Last week we published an oped in the Wall Street Journal that began like this:
Over the last several decades, the cost of electricity from solar panels has declined dramatically, while the cost of building new nuclear plants has risen steadily. This has reaffirmed the long-standing view of many environmentalists that it will be cheaper and easier to reduce global warming emissions through solar electricity than with new nuclear plants. But while continuing price declines might someday make solar cheaper than nuclear, it's not true today. Yet the mythmaking persists.
Misleading claims about solar's readiness might be excused as the exaggerations of enthusiasts if the claims weren't coming from environmentalists who believe that global warming is a planetary emergency. If they were really serious about the need to move to zero carbon energy, they would see nuclear energy as the obvious answer.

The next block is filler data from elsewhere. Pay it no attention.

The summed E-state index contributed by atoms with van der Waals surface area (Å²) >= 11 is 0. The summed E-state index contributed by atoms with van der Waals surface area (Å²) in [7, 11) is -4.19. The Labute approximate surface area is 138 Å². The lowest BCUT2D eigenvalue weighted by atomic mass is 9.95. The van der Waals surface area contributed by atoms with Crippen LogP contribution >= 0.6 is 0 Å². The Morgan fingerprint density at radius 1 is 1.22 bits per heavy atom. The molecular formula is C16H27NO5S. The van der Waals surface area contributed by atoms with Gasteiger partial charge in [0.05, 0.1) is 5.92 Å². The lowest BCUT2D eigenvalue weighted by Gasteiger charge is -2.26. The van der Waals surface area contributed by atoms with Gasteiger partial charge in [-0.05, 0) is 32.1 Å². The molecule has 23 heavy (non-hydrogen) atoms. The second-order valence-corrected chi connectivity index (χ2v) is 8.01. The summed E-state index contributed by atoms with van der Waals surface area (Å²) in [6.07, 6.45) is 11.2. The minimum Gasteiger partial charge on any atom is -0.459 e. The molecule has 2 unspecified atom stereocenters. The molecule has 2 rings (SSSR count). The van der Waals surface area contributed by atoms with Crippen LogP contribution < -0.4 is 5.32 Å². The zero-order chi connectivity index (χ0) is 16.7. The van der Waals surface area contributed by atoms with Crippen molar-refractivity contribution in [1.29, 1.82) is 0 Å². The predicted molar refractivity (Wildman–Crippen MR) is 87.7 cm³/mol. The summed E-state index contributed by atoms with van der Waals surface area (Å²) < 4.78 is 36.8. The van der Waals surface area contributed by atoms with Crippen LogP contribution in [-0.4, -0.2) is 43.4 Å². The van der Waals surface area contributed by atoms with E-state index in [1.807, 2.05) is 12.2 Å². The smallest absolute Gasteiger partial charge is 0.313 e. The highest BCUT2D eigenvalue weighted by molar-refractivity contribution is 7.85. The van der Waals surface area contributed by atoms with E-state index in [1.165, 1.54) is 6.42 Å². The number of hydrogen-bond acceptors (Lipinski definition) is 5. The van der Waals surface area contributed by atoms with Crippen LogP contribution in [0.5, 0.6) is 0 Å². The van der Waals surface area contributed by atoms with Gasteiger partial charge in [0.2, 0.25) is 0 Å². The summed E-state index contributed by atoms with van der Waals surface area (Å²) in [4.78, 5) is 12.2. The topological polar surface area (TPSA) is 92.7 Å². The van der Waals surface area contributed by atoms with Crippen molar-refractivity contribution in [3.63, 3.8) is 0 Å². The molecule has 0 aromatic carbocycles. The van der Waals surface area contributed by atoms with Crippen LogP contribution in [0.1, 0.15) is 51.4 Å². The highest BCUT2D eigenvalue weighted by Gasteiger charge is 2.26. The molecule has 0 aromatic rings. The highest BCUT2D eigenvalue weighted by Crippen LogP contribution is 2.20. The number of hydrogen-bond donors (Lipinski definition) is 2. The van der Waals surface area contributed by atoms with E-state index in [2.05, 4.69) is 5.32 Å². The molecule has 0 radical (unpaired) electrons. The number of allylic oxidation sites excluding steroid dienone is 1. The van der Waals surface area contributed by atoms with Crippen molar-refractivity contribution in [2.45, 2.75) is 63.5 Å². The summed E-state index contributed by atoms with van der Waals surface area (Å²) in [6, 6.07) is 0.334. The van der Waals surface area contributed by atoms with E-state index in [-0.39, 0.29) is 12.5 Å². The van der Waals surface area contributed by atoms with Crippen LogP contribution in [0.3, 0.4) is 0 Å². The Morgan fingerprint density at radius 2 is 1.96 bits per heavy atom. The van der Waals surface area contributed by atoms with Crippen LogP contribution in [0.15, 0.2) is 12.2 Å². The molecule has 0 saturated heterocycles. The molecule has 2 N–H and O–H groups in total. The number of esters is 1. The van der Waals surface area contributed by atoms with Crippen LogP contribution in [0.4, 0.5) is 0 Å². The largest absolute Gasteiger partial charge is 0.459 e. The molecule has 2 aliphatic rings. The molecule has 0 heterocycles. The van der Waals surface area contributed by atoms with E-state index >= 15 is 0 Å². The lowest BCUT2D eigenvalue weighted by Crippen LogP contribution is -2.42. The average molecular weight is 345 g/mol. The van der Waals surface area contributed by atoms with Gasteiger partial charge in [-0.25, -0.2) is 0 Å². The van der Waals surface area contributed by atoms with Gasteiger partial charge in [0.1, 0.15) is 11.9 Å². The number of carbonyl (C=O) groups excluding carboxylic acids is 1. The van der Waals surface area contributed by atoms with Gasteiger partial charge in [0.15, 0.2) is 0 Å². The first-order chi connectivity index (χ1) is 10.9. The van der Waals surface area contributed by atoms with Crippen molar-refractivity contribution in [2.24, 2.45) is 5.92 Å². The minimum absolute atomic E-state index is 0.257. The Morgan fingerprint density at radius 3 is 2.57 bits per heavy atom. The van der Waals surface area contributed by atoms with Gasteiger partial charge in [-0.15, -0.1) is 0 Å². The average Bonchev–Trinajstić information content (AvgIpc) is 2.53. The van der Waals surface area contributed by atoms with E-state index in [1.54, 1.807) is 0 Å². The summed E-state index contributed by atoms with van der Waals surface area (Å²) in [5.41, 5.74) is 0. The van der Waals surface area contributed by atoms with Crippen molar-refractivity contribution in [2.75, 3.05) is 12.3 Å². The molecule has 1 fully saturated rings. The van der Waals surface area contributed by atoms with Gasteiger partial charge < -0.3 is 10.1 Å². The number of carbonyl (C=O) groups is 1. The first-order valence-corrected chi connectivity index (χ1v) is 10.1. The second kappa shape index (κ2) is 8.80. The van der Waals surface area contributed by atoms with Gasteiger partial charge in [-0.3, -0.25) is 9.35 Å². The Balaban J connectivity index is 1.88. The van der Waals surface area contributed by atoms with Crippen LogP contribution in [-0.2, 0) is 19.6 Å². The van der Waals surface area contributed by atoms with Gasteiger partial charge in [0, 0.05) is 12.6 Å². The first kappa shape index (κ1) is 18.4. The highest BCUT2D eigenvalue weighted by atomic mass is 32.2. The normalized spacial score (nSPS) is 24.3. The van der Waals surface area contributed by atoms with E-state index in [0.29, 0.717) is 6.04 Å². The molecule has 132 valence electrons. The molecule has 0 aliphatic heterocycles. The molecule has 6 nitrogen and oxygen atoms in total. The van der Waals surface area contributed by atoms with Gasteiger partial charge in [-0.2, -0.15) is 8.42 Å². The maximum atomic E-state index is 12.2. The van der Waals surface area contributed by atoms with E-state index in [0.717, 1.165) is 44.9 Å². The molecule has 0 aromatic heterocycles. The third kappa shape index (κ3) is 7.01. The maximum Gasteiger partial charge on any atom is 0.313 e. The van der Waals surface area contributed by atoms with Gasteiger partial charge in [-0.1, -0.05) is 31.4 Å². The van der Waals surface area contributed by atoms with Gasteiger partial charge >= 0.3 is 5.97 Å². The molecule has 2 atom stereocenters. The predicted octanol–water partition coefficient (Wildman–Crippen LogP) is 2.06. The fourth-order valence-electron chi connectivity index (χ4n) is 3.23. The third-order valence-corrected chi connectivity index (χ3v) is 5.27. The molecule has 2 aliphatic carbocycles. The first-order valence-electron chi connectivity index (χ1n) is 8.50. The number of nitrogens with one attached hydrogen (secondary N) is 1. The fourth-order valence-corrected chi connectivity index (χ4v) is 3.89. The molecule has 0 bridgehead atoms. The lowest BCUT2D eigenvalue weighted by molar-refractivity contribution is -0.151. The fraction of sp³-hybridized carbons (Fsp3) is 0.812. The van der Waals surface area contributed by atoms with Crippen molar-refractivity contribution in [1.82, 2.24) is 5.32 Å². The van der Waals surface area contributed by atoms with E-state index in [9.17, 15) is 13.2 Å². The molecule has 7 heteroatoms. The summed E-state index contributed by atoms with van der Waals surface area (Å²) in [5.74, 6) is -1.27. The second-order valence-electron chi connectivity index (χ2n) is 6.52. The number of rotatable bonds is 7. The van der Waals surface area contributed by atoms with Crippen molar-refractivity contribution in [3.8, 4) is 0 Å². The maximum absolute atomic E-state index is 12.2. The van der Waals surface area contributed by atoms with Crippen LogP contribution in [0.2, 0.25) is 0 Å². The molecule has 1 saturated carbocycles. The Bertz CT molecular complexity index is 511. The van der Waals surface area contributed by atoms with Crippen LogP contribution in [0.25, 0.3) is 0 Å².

The only nations in the world that have achieved emissions reductions at a pace and scale that begins to approach what will be necessary to mitigate global warming are France and Sweden. Both did so by switching to nuclear energy. France shifted over 80% of its electricity to nuclear in about two decades. Renewable energy, despite decades of public subsidies, can make no such claim.
Warning of the end of the world and delivering the good news about solar and wind plays well with green audiences, but anyone truly concerned about climate change will need to reconsider their opposition to nuclear. It is the best chance we have to make big reductions in carbon emissions quickly.